“From the time I was 8 or 9, I wanted to be a writer,” says Lois Lowry. “Writing was what I liked best in school; it was what I did best in school.” Now she is the award-winning author of more than thirty books, which Lowry believes all explore the theme of the importance of human connections. Her books include “Number the Stars,” “The Giver,” “Anastasia Krupnik” and “Gooney Bird Greene.” Lowry has received many honors, including two Newberry Medals, the Margaret A. Edwards Award for lifetime contribution to young adult literature, the National Jewish Book Award and the Regina Medal. Her latest book is the autobiography “Looking Back: A Book of Memories” (Houghton Mifflin Harcourt). Lowry lives in Massachusetts and Maine.
Previous National Book Festival Appearances
- 2012 Book Festival Podcast
- 2012 Book Festival Webcast
- 2009 Book Festival Webcast
- 2009 Book Festival Audio
From the 2009 National Book Festival
What sparked your imagination for your first picture book – Crow Call?
Crow Call actually is a story I wrote years ago, and which was published years ago—in 1976, I think—for adults. And it was a story I had lived (since it is autobiographical) many years before that. When a publisher asked if I would like to turn it into a story, a picture book, for young people, I was delighted. It didn’t require many changes, really.
You’ve written many award winning novels. How did the experience of writing a picture book differ? Did you collaborate with the illustrator - Bagram Ibatoulline?
No. He and I have never met. But I am thrilled by his beautiful illustrations and they seem to me very true to the story. He did have a photograph of me at age nine, so it is no surprise that the child in the book resembles me. (And he asked me to describe the colors of the plaid in the shirt. It is hard to describe the way colors cross each other and create new colors! But he re-created that much-loved shirt of mine very well).
You have written many award winning books. Do you have any special favorites among them?
My favorites change, and often the one I think of as favorite is one not yet published…that’s true right now—a book in which the main characters are all mice! But the reason that that particular one comes to my mind as “favorite” is because I have just finished writing it, so the characters are still alive for me, and still very dear to me.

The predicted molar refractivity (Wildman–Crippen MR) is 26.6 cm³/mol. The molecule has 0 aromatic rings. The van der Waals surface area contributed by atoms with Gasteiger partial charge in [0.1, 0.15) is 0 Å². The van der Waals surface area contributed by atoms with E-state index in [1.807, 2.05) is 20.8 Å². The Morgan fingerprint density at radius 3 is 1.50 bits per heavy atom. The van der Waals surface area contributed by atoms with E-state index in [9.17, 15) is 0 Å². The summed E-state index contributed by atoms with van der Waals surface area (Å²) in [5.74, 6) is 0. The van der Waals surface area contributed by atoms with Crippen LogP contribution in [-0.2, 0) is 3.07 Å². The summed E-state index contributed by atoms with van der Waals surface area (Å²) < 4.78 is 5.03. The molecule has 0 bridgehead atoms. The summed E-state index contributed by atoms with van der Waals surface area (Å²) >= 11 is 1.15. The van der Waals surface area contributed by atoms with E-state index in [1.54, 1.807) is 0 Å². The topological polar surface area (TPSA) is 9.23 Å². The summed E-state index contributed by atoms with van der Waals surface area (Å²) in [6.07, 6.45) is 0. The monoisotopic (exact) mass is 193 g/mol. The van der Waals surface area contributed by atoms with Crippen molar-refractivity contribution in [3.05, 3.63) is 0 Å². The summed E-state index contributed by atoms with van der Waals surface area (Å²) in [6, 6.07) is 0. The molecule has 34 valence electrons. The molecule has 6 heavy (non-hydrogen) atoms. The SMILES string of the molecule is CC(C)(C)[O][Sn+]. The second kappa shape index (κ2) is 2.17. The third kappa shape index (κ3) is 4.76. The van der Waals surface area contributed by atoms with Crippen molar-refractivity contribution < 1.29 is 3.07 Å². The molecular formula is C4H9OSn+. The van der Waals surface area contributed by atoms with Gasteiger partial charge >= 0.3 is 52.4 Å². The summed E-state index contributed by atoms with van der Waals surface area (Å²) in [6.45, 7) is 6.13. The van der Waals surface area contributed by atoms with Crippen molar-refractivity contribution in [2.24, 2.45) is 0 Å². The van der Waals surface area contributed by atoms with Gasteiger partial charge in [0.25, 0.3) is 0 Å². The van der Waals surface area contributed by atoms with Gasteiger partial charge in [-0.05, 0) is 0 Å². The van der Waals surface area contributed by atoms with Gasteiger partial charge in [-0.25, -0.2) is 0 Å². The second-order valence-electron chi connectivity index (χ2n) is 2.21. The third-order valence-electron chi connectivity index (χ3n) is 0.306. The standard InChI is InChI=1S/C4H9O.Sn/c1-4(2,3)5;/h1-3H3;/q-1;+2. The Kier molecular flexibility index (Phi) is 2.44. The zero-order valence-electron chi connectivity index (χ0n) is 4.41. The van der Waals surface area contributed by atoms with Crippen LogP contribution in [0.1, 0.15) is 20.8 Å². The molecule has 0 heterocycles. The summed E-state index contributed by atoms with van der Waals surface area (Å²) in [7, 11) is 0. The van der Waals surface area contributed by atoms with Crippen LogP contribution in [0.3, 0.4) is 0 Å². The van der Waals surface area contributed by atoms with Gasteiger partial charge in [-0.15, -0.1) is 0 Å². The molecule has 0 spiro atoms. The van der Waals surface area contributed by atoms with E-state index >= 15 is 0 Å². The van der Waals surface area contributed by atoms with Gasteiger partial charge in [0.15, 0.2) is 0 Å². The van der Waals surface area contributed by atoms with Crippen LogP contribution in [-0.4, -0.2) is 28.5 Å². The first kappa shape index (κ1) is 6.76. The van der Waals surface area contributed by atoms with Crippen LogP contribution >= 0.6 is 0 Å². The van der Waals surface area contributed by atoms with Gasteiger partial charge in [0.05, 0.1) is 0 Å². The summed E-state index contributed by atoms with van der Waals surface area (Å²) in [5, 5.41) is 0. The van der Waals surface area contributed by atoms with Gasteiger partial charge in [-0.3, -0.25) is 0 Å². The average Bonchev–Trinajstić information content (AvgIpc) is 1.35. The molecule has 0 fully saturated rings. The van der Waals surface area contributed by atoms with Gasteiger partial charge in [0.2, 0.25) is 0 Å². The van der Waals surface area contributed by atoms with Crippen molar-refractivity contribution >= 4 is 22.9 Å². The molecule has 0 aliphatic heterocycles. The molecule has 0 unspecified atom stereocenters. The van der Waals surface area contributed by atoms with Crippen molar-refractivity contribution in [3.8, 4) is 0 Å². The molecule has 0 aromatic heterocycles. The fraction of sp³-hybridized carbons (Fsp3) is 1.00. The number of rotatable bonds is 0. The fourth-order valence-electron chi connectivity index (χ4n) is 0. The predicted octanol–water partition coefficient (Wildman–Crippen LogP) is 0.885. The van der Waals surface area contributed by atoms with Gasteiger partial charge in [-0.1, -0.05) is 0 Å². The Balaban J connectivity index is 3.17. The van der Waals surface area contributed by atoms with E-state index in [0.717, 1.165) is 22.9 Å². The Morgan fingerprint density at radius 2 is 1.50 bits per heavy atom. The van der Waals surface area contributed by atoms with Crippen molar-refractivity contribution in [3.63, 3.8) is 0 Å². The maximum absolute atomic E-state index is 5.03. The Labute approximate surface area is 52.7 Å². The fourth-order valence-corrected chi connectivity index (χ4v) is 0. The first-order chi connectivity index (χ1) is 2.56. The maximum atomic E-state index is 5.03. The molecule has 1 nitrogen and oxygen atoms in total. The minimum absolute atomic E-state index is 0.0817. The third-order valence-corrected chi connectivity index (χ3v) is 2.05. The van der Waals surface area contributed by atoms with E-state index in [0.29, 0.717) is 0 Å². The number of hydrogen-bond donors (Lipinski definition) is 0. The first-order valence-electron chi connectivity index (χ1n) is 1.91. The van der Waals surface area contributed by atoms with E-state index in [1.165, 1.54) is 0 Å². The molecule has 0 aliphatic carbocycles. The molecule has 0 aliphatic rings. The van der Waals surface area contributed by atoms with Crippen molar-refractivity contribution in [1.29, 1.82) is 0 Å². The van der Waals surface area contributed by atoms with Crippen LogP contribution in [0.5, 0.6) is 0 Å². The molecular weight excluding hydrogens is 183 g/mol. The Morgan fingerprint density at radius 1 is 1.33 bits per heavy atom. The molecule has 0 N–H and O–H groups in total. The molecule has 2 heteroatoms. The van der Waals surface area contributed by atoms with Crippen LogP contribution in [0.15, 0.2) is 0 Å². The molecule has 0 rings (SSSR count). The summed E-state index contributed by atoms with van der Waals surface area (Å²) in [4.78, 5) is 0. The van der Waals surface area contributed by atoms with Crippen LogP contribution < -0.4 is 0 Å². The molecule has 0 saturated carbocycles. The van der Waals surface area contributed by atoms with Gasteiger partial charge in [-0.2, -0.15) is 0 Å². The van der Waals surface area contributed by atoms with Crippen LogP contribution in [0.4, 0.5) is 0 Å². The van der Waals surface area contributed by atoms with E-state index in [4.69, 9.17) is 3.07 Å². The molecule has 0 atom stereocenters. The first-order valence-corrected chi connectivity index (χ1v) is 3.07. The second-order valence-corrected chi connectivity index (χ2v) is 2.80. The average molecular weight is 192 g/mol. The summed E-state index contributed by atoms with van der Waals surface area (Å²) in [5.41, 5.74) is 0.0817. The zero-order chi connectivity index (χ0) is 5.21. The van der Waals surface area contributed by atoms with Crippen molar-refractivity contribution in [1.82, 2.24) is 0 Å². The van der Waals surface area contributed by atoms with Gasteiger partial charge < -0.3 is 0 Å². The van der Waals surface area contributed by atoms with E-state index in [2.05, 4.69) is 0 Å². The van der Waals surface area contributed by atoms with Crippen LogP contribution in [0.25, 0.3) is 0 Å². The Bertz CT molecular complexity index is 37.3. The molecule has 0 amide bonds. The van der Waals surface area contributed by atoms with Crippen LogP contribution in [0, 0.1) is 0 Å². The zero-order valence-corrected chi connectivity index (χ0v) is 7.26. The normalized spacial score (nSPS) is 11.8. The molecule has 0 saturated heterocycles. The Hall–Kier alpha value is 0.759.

What challenges do you face in your writing process? How do you overcome them?
Time, time, time! I am so terribly busy; I have so very many projects in the works; and I travel so much. And so I have to make the time to write, and that means sometimes at the expense of friends and family.
What tips or advice can you share with young students who hope to start writing?
Everything I know about writing I learned by reading. Every single thing.
Can you suggest a fun writing topic to get them started?
No. Everyone has to find his/her own stories. I think one good way to start, though, is to look back through your own experience and recall something—a moment, an incident—that did two things: 1) caused you to feel deeply; and 2) caused you to change in some way.
What is your list of favorite children or teen books?
- The Yearling
- Sarah, Plain and Tall
- Tom’s Midnight Garden
- Goodbye, Mr. Tom
- Pink and Say
- Owl Babies
- A Visitor for Bear
How do you decide on themes for your books?
I don’t. I simply write a story. I pay attention to the characters and try to make the reader care about them and what happens to them. If, at the end, a “theme” emerges—well, that’s just happenstance.
How important is research in the development of your books? Can you explain the process as well?
Research is more important in some books that others. My own book Gossamer, for example: no research. Entirely imagination. The Silent Boy and Number the Stars both required a good deal of research because they dealt with true events at a particular time in history. One has to get the small details right— what they ate, wore, read, for example— as well as the larger historical events.
What is your advice to parents for passing the joys of reading on to their children?
Let them see you reading and enjoying and valuing that process. Take your children to the library. Talk to them about what they are reading. Read the same things; or read them together. And it goes without saying that reading to them is essential. But you know what? I disagree in part with all my colleagues who recommend reading to children after they have begun to read to themselves. That may apply to some children. But it wouldn’t have to me as a child. Reading to myself was such a solitary and delicious and private act. I did not want my mother to read to me after I was, oh, probably seven years old.
If you weren’t creating children’s books, what do you think you would be doing?
I’d be in the film-making industry. I worked years ago as a photographer and I still have a very visual sense; I love the thought of combining words and pictures the way films, at their best, can do.
Can you tell us about any new books that you will be working on during the coming year?
Squeak, squeak, squeak! I already told you about the mouse book. In addition, I have a full-length fairy tale, a novel, complete with princess and suitors and chambermaids—and illustrated (wonderfully) by my friend Jules Feiffer.
Do you have a website where young people can learn more about you and your work?